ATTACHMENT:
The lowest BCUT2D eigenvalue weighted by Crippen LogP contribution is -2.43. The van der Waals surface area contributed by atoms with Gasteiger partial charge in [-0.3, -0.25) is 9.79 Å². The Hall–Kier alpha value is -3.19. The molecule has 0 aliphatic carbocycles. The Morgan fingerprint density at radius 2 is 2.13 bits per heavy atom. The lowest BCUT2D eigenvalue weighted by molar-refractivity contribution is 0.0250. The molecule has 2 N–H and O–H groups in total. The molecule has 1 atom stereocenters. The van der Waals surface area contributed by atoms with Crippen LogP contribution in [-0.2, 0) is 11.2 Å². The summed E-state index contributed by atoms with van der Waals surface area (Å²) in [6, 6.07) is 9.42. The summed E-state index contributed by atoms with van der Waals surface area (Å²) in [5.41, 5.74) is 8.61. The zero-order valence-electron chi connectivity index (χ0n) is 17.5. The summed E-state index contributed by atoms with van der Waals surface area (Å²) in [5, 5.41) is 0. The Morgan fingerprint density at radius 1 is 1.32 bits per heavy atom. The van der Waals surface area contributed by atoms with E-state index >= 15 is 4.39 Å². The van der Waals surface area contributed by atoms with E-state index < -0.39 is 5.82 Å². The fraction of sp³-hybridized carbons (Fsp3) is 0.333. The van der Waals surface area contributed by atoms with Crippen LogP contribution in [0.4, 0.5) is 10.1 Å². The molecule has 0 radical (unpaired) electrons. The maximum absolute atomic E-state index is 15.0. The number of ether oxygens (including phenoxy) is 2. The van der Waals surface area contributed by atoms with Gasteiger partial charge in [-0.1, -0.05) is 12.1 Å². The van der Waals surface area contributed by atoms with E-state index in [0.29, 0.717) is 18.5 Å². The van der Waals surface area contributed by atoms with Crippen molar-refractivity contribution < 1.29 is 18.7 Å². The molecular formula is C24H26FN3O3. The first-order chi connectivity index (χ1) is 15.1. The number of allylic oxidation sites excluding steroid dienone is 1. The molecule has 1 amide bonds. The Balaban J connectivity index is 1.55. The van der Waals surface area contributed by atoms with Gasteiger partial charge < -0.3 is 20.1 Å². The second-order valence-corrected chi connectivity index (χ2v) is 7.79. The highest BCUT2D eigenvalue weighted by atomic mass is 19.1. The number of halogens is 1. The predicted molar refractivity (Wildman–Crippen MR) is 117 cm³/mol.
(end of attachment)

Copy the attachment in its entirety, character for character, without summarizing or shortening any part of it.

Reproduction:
The lowest BCUT2D eigenvalue weighted by Crippen LogP contribution is -2.43. The van der Waals surface area contributed by atoms with Gasteiger partial charge in [-0.3, -0.25) is 9.79 Å². The Hall–Kier alpha value is -3.19. The molecule has 0 aliphatic carbocycles. The Morgan fingerprint density at radius 2 is 2.13 bits per heavy atom. The lowest BCUT2D eigenvalue weighted by molar-refractivity contribution is 0.0250. The molecule has 2 N–H and O–H groups in total. The molecule has 1 atom stereocenters. The van der Waals surface area contributed by atoms with Crippen LogP contribution in [-0.2, 0) is 11.2 Å². The summed E-state index contributed by atoms with van der Waals surface area (Å²) in [6, 6.07) is 9.42. The summed E-state index contributed by atoms with van der Waals surface area (Å²) in [5.41, 5.74) is 8.61. The zero-order valence-electron chi connectivity index (χ0n) is 17.5. The summed E-state index contributed by atoms with van der Waals surface area (Å²) in [5, 5.41) is 0. The Morgan fingerprint density at radius 1 is 1.32 bits per heavy atom. The van der Waals surface area contributed by atoms with E-state index >= 15 is 4.39 Å². The van der Waals surface area contributed by atoms with E-state index < -0.39 is 5.82 Å². The fraction of sp³-hybridized carbons (Fsp3) is 0.333. The van der Waals surface area contributed by atoms with Crippen LogP contribution in [0.4, 0.5) is 10.1 Å². The molecule has 0 radical (unpaired) electrons. The maximum absolute atomic E-state index is 15.0. The number of ether oxygens (including phenoxy) is 2. The van der Waals surface area contributed by atoms with Gasteiger partial charge in [-0.1, -0.05) is 12.1 Å². The van der Waals surface area contributed by atoms with E-state index in [0.29, 0.717) is 18.5 Å². The van der Waals surface area contributed by atoms with Crippen molar-refractivity contribution < 1.29 is 18.7 Å². The molecular formula is C24H26FN3O3. The first-order chi connectivity index (χ1) is 15.1. The number of allylic oxidation sites excluding steroid dienone is 1. The molecule has 1 amide bonds. The Balaban J connectivity index is 1.55. The van der Waals surface area contributed by atoms with Gasteiger partial charge < -0.3 is 20.1 Å². The second-order valence-corrected chi connectivity index (χ2v) is 7.79. The highest BCUT2D eigenvalue weighted by atomic mass is 19.1. The number of halogens is 1. The predicted molar refractivity (Wildman–Crippen MR) is 117 cm³/mol.